– The coolest pendant I’ve ever seen!
My first thought when I saw this piece. I fell in love.
My husband had brought home some boxes with old school books (late 1970’s) from his parents’ place. He found this pendant in a box with art supplies, among pencils, pens, watercolours and small tubes of paint.
You can turn the three layers horizontally and there is one empty space, so you can slide the colour bricks vertically. I figure that if Rubik had been a jewellery maker, he would have come up with something like this.
– Oh, can I use it? I
screame d asked him jumping up and down, and he said yes! Not that I thought he wanted to wear it himself, but still, I thought I should ask…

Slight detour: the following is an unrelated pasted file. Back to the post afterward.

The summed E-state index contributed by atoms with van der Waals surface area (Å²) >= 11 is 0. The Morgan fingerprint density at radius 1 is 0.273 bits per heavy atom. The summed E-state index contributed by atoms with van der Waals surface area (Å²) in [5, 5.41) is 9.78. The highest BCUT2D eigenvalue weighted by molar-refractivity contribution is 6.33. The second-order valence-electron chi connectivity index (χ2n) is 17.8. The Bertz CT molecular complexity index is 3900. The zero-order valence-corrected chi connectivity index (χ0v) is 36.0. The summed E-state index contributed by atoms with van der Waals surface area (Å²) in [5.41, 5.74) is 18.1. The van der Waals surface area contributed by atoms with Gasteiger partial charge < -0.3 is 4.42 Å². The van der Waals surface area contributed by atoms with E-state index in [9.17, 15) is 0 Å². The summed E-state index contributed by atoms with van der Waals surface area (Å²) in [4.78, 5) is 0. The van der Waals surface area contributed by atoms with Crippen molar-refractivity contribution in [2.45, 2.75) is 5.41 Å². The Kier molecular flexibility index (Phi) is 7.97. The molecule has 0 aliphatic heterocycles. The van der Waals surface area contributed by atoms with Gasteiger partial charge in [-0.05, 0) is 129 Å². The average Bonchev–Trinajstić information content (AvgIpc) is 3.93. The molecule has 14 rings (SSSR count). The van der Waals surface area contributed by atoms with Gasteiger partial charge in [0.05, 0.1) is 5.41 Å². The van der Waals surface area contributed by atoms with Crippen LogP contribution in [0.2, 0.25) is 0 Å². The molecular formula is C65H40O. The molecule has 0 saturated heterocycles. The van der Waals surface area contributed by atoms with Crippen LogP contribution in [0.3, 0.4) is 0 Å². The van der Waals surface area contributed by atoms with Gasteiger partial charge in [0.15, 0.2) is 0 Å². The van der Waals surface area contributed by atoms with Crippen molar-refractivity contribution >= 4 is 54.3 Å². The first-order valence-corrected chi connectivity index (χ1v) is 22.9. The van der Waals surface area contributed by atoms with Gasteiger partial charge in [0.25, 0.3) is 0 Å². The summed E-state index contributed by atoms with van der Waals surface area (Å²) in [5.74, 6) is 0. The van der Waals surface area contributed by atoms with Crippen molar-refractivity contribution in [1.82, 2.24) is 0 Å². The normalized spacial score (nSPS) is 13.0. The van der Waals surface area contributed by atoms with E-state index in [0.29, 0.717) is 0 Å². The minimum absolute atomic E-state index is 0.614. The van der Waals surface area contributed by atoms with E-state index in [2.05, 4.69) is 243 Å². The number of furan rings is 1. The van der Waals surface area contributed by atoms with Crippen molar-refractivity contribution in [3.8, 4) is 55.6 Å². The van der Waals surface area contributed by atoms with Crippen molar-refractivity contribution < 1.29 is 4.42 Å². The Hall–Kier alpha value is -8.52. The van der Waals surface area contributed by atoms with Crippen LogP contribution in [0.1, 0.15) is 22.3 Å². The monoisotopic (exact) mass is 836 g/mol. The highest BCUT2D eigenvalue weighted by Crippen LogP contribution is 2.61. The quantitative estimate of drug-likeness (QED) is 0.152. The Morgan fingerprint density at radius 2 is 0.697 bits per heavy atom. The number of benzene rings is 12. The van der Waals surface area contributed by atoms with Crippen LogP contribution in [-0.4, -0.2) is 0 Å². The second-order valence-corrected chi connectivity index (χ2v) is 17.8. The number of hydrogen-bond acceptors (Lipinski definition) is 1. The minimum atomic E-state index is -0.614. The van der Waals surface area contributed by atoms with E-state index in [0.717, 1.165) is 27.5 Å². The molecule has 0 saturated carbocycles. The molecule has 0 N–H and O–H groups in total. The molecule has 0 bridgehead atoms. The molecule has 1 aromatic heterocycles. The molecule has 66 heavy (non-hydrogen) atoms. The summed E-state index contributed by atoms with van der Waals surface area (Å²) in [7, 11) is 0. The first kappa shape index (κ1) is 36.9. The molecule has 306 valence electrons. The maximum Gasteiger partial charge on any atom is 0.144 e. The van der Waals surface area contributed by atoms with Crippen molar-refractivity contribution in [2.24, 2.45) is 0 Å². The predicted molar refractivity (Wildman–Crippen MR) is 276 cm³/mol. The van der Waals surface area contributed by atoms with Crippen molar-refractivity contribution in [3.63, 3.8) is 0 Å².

He can’t remember this pendant at all. Not where it came from, and not that it was ever used in art class at school (you could, I guess, to make different colour combinations).
Jewellery to play with, plastic turned into wearable pastime. What is there not to love? Lucky me, that he said yes!
As for Ernö Rubik, I’m fine with the fact that he was not a jewellery maker. He created his famous Rubik’s Cube in 1974, and it has been a pastime and challenge for millions of people ever since.
What I like even more is that he works to get young people involved in science, mathematics and problem-solving. That’s important, and I’ll think of that when I wear this pendant. I never learned to solve the Rubik’s Cube, but I’ll more than happily wear – and solve – this pendant.